China’s mad dash for coal power continues, even as Western governments tell their citizens to make more sacrifices for “climate change.”
A report from two energy research groups on Tuesday found China has over 300 more coal power plants in the works, issuing permits for another 52 gigawatts of coal power in just the first half of 2023 alone.
The report from Global Energy Monitor (GEM) and the Center for Research on Energy and Clean Air (CREA) said China doubled its commissions of coal plants in 2023, so if anything, China’s coal spree is accelerating.
The report noted that China takes a while to follow up on permits, with only about half of the plants that were permitted in 2022 under construction as of summer 2033.
The report said:
After the permitting spree of the past year, China now has 243 GW of coal-fired capacity currently permitted and under construction. If the permitting rush is not stopped until projects that are currently announced or in pre-permit stages have gained permits as well, there will be a total of 392 GW of new coal-fired power capacity in the pipeline.
The climate change movement is usually very muted in its criticism of China, but over the past year, a few environmental organizations have begun noticing that Beijing’s coal rush is a sharp contrast to the rhetoric deployed at climate conferences. The GEM/CREA report said it has now become effectively impossible for China to come close to its promises of peak carbon emissions in 2030 without wasting titanic sums of money by canceling many of the projects under construction.
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China does not seem inclined to make any such sacrifices. In fact, the report found that China is now using coal for more than half of its electric power generation, and it is even building coal power plants in areas that do not appear to need more generator capacity:
Most of the new projects don’t meet the central government’s requirements for permitting new coal: the provinces building most new coal aren’t using it to “support” a correspondingly large buildout of clean energy; the majority of projects are in provinces that have no shortage of generating capacity to meet demand peaks; and most new project locations already have more than enough coal power to “support” existing and planned wind and solar capacity. This shows that there is no effective enforcement of the policies limiting new project permitting.
China now has 243 GW of coal power under construction and permitted. When projects currently announced or in the preparation stage but not yet permitted are included, this number rises to 392 GW. This means that coal power capacity could increase by 23% to 33% from 2022 levels, implying either a massive increase in coal power generation and emissions or a massive drop in plant utilization, implying financial losses and potentially asset stranding.
CREA lead analyst Lauri Myllyvirta clung to the rapidly dissipating hope that China still plans to keep those promises of peak carbon by 2030 and net zero emissions by 2050.
“The coal power spree is a last-minute push by China’s coal industry to lock in capacity and emissions before China’s emissions are due to peak late this decade. This is happening even as clean energy installations are rapidly expanding,” Myllyvirta told the South China Morning Post (SCMP) on Tuesday.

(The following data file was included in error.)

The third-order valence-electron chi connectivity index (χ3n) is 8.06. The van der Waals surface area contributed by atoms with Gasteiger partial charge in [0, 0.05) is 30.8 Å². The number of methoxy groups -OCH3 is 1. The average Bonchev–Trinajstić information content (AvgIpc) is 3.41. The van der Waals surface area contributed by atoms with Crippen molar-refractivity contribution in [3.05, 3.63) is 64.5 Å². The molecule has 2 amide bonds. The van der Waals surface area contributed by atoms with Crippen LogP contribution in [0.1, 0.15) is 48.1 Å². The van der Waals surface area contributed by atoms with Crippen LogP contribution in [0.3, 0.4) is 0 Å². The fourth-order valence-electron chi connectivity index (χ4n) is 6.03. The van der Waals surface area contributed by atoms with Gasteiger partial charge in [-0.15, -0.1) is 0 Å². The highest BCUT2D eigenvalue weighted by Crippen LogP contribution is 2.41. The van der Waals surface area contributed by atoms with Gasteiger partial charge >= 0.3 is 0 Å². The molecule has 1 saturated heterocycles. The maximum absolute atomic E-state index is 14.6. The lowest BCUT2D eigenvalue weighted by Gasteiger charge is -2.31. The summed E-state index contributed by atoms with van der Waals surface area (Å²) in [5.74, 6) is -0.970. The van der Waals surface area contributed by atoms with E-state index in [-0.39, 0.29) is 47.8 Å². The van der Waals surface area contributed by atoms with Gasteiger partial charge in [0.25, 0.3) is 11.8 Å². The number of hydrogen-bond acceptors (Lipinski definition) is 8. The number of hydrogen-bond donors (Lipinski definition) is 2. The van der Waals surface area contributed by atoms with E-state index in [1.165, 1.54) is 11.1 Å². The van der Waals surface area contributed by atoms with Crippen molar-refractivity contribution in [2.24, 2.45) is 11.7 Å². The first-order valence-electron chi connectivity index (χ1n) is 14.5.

“As the world turns its back on new coal projects, China is making the path towards its energy transition and climate commitments more complicated and costly,” said GEM research analyst Flora Champenois, sounding a more pessimistic tone.
“Continuing to permit more coal capacity will either result in massive emissions increases or plants sitting idle, generating losses, and perpetuating the power system’s dependence on coal,” Champenois added.
The SCMP pointed out that according to the report, China is pumping out new coal plants in areas where there is no need for excess capacity to balance the installation of unreliable wind and solar power. China often defends its coal spree by claiming it needs a surge of carbon-burning power capacity to accommodate the construction of more renewable energy plants, but that clearly is not true.
Another hope voiced by the climate change activists who scramble to make excuses for China is that local officials are ordering all these new coal plants without the knowledge of the central government, which is going to notice the coal spree any day now and order the rambunctious provincial governments to settle down.
The GEM/CREA report makes it increasingly difficult to believe in this fantasy, especially since the central Communist government is very much involved in digging, importing, and shipping the mountains of coal needed to fuel these plants.
Al Jazeera News noted that China, the world’s worst polluter by a wide margin, produces more emissions than the U.S., the European Union, and India combined, even as it builds “more solar power capacity than the entire rest of the world.” China’s emissions increased by another ten percent last year.
“China’s renewable energy targets, though ambitious, face considerable obstacles, including an outdated power grid and the ongoing challenge of storing renewable energy,” Al Jazeera pointed out.
This makes it difficult to credit another excuse made by climate activists for China — it is supposedly building all these coal plants just to develop a comfort cushion of excess generation capacity, and once it realizes renewables can get the job done, all those new coal plants will be switched to idle and used only in emergencies.
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